print(str(xf[fft_plot[xf<=4].argmax()]*60)+' bpm')
plt.plot(xf[(xf>=0) & (xf<=4)], fft_plot[(xf>=0) & (xf<=4)])
plt.pause(0.001)


1. Make sure to put the location of your cascade classifier in the code

2. While measuring, keep still as it only detects the region of interest in the first frame

EDIT (4/9/2018): Is this post better suited for a better website, like Stack Overflow? I have seen several heart rate questions on StackOverflow, but since I think the problem is more with the signal processing of the video, I thought it would fit here more.

EDIT (4/11/2018): Here are some figures of the signals as requested by @A_A. This data was obtained with the same program but with a frame rate of 20 fps. However, the data and result is similar for 30fps signal as well.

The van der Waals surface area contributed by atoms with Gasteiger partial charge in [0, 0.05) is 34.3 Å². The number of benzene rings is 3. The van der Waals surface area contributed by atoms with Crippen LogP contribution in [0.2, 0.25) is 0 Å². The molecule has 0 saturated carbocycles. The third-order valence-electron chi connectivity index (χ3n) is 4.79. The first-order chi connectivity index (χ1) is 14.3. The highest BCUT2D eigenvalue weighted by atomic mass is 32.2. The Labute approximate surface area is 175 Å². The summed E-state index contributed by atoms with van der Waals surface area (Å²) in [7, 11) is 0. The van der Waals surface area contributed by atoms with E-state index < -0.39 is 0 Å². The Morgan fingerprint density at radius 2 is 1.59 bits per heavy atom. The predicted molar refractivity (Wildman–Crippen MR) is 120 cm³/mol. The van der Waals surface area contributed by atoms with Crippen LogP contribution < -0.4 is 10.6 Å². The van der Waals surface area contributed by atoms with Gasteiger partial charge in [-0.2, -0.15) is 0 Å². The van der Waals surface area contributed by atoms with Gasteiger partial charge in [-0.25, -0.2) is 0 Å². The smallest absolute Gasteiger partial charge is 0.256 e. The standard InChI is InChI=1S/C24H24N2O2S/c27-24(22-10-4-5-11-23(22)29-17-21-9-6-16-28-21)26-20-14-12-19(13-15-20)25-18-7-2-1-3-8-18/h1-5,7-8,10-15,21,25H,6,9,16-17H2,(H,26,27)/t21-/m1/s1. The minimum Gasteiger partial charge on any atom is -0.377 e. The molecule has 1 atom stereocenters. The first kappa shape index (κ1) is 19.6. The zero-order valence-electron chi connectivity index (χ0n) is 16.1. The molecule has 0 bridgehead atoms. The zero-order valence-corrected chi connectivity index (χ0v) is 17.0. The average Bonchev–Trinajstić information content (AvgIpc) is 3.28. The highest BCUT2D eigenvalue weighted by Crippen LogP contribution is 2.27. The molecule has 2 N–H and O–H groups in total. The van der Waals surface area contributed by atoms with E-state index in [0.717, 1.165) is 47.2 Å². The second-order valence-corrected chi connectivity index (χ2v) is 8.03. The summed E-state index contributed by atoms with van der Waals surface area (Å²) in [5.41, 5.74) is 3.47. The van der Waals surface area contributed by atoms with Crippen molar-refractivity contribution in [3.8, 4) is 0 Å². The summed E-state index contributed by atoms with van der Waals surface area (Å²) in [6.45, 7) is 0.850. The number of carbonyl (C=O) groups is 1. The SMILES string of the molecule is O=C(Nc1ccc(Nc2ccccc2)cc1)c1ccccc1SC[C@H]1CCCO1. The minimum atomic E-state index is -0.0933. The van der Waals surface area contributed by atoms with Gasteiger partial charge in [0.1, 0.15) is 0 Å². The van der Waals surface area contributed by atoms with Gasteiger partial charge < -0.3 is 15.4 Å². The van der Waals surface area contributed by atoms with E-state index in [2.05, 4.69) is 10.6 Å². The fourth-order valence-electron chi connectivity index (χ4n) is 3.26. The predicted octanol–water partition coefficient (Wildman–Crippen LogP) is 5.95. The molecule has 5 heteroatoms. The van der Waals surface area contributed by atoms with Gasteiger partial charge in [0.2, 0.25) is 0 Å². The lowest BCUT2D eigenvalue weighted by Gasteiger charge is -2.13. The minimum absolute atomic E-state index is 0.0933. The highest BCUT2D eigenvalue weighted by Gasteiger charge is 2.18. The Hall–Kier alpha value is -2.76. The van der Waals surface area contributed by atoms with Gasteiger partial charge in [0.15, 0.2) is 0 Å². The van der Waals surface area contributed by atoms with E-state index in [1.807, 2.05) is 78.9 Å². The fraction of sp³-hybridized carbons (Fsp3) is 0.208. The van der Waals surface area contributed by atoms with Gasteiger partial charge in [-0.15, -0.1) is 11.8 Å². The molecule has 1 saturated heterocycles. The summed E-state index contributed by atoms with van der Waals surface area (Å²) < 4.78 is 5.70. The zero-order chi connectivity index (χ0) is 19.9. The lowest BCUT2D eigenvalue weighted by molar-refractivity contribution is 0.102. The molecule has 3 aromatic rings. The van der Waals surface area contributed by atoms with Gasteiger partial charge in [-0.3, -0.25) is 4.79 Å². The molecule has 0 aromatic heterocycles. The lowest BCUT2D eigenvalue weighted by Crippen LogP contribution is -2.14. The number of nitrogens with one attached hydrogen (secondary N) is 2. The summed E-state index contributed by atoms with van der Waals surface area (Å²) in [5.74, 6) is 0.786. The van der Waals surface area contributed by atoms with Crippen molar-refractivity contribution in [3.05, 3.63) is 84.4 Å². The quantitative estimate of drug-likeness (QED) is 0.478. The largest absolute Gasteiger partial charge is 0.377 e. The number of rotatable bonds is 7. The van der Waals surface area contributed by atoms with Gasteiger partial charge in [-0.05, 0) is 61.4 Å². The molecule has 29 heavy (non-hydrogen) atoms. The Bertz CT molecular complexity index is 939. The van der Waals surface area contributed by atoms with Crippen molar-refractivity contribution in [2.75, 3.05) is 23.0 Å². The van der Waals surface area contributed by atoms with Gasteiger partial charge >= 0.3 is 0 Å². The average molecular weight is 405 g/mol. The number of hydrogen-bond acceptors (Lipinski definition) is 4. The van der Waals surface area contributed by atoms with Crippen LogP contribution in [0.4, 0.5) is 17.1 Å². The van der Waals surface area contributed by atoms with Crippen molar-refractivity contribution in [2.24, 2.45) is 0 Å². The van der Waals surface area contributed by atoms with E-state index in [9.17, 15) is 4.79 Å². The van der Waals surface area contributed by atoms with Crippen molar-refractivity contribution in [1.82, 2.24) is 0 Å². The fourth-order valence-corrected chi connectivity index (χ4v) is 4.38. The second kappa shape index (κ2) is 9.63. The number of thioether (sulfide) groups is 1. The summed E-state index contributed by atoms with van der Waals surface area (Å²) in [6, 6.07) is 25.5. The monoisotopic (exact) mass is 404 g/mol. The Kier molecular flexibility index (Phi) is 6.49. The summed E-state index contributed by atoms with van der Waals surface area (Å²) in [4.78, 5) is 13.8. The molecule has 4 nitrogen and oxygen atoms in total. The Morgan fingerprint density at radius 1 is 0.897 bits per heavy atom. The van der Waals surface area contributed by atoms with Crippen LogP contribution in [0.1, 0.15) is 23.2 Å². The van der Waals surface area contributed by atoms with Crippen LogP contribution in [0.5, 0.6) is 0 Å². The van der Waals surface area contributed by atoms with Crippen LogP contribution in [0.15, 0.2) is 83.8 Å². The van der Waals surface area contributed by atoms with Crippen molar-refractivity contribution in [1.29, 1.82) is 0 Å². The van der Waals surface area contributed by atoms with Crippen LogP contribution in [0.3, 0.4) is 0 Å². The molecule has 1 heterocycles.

Normalized RGB signals (color is the signal from that color channel):

After the RGB signals are passed into the ICA, the components (filtered with a 4th order Butterworth bandpass):

Finally, here is the FFT of the signal. The maximum peak is what is marked as the heart rate. Note that lower frequencies below 0.75 Hz (45 bpm) are already discarded.

EDIT (4/12/2018): I redid the plots, and normalized the FFT, which somehow made the FFT clearer. Also, I did a plot with the no face and just background. The peak in the RGB signals might be because I accidentally came into the field of view.

• The frequency is suspiciously close to the mains power (?). Is the camera's flicker compensation and automatic exposure control turned off (?). – A_A Apr 10 '18 at 0:41